One way to address this is to do a “Medication Checkup” with your primary care physician.  Make an appointment for this and bring ALL the medications you take including those which are only as needed and any over the counter medications, vitamins or supplements.  You may find you are taking a medication you no longer need, or that switching to a different medication for a chronic medical condition can reduce or eliminate any side effects.

Another way to help prevent side effects caused by medication interaction is to make sure you use only one pharmacy.  Your pharmacist should have a complete list of all medications as well as over the counter medications, vitamins and supplements.  Ask your pharmacist before starting a new over the counter medication to make sure it doesn’t interact with the prescription medications you are currently taking.

Keep an up to date list of all prescriptions, over the counter medications, vitamins and supplements and make sure you update the list with any change.  Double check with your primary care provider at each visit to make sure their list is up to date as well.

When bothered by a new problem like insomnia, consider a non-drug approach to manage the problem. Getting some exercise at least 3 hours before bedtime, sticking to a schedule for going to bed each night, limiting caffeine in the evening and limiting electronic screens just before bed can be a non-medication way to help improve sleep.

Mom’s Doctor Says She Has Dementia. Are There Medications To Help?

Dementia 75

Getting that initial diagnosis of Dementia is often such a shock, it may take some time to begin to gather information and formulate a plan with your physician.  While the medications available today don’t cure dementia, they can help lessen the symptoms like memory loss or confusion.

The US Food and Drug Administration (FDA) has approved two types of medications cholinesterase inhibitors like Aricept, Exelon and Razadyne and memantine (Namenda) to treat cognitive symptoms of dementia like memory loss, confusion and problems thinking and reasoning.  While these medications can’t stop the damage done by dementia, they may help lessen or stabilize symptoms for a limited time by affecting certain chemicals involved in carrying messages in the brain’s nerve cells.

Cholinesterase Inhibitors: Prevent the breakdown of acetylcholine a chemical messenger important for learning and memory.  There are three medications in this category:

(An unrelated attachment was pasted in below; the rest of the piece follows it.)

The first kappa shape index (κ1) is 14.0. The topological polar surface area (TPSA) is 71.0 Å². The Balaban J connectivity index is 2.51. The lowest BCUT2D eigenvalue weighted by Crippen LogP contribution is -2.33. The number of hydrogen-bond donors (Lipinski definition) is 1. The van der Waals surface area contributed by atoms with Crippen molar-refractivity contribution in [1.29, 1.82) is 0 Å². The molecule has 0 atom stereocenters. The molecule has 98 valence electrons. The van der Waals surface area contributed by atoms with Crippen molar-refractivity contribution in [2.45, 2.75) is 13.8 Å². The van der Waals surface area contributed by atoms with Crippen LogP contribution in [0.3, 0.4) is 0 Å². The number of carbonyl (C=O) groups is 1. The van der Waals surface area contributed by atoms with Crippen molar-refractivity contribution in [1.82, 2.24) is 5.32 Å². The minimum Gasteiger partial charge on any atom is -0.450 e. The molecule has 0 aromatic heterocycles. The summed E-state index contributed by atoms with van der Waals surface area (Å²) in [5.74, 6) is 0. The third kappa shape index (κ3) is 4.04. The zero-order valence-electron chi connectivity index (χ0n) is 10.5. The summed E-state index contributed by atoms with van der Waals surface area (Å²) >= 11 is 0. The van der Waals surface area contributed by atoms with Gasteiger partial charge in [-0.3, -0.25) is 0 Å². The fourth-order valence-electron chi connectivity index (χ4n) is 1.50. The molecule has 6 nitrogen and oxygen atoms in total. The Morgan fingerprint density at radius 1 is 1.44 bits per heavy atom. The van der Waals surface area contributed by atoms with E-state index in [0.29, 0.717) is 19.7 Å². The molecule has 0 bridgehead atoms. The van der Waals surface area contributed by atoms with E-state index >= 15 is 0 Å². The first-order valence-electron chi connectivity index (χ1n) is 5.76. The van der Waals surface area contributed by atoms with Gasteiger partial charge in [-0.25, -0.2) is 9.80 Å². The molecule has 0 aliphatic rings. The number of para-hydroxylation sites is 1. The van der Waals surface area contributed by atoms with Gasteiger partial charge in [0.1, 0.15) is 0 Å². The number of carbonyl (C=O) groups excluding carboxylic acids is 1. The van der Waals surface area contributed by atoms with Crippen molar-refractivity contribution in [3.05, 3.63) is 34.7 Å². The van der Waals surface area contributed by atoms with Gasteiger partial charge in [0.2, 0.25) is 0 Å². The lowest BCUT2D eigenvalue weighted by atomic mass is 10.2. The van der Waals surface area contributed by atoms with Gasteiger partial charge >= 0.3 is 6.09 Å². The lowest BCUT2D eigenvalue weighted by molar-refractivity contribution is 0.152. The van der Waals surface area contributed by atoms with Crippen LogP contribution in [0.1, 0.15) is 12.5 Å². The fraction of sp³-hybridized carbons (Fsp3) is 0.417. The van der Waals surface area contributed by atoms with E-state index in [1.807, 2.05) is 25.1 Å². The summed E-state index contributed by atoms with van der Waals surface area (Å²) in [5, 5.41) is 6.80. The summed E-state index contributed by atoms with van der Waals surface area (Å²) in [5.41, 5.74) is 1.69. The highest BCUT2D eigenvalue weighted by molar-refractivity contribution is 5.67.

• Aricept: Approved to treat all stages of Dementia, delays worsening of symptoms for 6-12 months on average.
  • Razadyne: Approved to treat mild to moderate Dementia.
  • Exelon: Approved to treat mild to moderate stages of dementia. Same type of drug, but comes in a patch.

Memantine: Regulates the activity of glutamate, a different messenger chemical involved in learning and memory.  There is one medication in this category.

  • Namenda: Approved to treat moderate to severe dementia.

A New combination drug: Namzaric has just become available in 2015This medication is a combination of Aricept and Namenda for moderate to severe Dementia.

If you or a loved one has gotten a diagnosis of dementia, talk to your doctor about which medication would be the best fit to help lessen the symptoms of the disease.  If the doctor prescribes one of these medications, make sure the medication is taken as directed by the doctor and make sure to let the doctor know how the medication is working.

Why Is Being Able To Identify Your Medications Important?

It is important that you be able to identify each medication that you take and understand what the medication is for.  This can be difficult when our pharmacy may substitute different manufacturers with our refills in an effort to get the best price possible with generic versions of medications.  Another challenge is if the same medication is taken at different times each day.  Here are some simple tips to help identify your medications:

  • Let your physician know if you are having trouble identifying your medications. It is important to discuss this with your physician and see if he can identify ways to help you.
  • When getting prescriptions filled at the pharmacy, take advantage of the counseling service offered by the pharmacist so you can identify the medication and get information about how to take it and any side effects to watch for.
  • Tell you pharmacist you are having trouble identifying your medications and ask if they can add color codes to the labels to help identify your medications.
  • Consider using a list of medications by time of dose. This helps us remember especially if we are taking the same medication more than one time of day.
  • Ask your physician for a complete list of all your medications and detailed directions about how you are to take them.
  • Consider using a pill organizer which is refilled weekly to help with identifying medications. Use the list of all medications and detailed directions to refill the pill organizer each week.

Our healthcare providers prescribe medications to help manage our health.  It is important that we take the medication as prescribed in order for the medication to be most effective and to minimize side effects.

For more information like this, or to learn more about us, click here!